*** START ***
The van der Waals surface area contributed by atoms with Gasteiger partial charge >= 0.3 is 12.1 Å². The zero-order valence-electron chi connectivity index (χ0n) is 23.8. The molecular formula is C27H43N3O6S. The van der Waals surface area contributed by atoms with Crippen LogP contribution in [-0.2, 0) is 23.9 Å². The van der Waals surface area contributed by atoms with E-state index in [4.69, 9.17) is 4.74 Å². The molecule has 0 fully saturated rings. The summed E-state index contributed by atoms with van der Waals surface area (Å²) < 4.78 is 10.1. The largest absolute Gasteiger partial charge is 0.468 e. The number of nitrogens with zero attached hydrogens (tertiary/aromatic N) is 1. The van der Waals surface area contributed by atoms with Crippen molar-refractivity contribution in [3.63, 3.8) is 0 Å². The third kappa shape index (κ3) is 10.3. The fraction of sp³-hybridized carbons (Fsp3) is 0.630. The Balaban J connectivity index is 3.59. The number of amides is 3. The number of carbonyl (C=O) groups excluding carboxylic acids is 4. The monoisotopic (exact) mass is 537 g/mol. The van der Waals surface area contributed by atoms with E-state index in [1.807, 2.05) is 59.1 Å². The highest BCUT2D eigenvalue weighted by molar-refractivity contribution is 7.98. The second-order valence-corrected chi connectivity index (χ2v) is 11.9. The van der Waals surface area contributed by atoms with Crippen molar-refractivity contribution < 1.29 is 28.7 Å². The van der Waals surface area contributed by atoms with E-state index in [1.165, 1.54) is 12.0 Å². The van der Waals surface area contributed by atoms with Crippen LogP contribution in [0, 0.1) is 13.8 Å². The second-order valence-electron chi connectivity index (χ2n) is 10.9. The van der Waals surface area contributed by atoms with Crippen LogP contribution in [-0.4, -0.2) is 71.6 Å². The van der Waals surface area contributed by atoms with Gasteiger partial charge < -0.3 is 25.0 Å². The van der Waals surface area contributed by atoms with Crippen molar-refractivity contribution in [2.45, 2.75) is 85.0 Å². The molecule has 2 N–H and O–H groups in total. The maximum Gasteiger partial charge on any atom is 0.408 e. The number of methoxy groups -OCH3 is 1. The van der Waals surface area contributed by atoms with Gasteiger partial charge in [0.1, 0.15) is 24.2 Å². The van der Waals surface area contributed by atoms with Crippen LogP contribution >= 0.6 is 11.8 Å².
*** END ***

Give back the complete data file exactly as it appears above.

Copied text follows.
The van der Waals surface area contributed by atoms with Gasteiger partial charge >= 0.3 is 12.1 Å². The zero-order valence-electron chi connectivity index (χ0n) is 23.8. The molecular formula is C27H43N3O6S. The van der Waals surface area contributed by atoms with Crippen LogP contribution in [-0.2, 0) is 23.9 Å². The van der Waals surface area contributed by atoms with E-state index in [4.69, 9.17) is 4.74 Å². The molecule has 0 fully saturated rings. The summed E-state index contributed by atoms with van der Waals surface area (Å²) < 4.78 is 10.1. The largest absolute Gasteiger partial charge is 0.468 e. The number of nitrogens with zero attached hydrogens (tertiary/aromatic N) is 1. The van der Waals surface area contributed by atoms with Crippen molar-refractivity contribution in [3.63, 3.8) is 0 Å². The third kappa shape index (κ3) is 10.3. The fraction of sp³-hybridized carbons (Fsp3) is 0.630. The Balaban J connectivity index is 3.59. The number of amides is 3. The number of carbonyl (C=O) groups excluding carboxylic acids is 4. The monoisotopic (exact) mass is 537 g/mol. The van der Waals surface area contributed by atoms with E-state index in [1.807, 2.05) is 59.1 Å². The highest BCUT2D eigenvalue weighted by molar-refractivity contribution is 7.98. The second-order valence-corrected chi connectivity index (χ2v) is 11.9. The van der Waals surface area contributed by atoms with Crippen molar-refractivity contribution < 1.29 is 28.7 Å². The van der Waals surface area contributed by atoms with E-state index in [1.165, 1.54) is 12.0 Å². The van der Waals surface area contributed by atoms with Crippen LogP contribution in [0, 0.1) is 13.8 Å². The second-order valence-electron chi connectivity index (χ2n) is 10.9. The van der Waals surface area contributed by atoms with Crippen LogP contribution in [-0.4, -0.2) is 71.6 Å². The van der Waals surface area contributed by atoms with Gasteiger partial charge < -0.3 is 25.0 Å². The van der Waals surface area contributed by atoms with Crippen molar-refractivity contribution in [2.45, 2.75) is 85.0 Å². The molecule has 2 N–H and O–H groups in total. The maximum Gasteiger partial charge on any atom is 0.408 e. The number of methoxy groups -OCH3 is 1. The van der Waals surface area contributed by atoms with Gasteiger partial charge in [0.1, 0.15) is 24.2 Å². The van der Waals surface area contributed by atoms with Crippen LogP contribution >= 0.6 is 11.8 Å².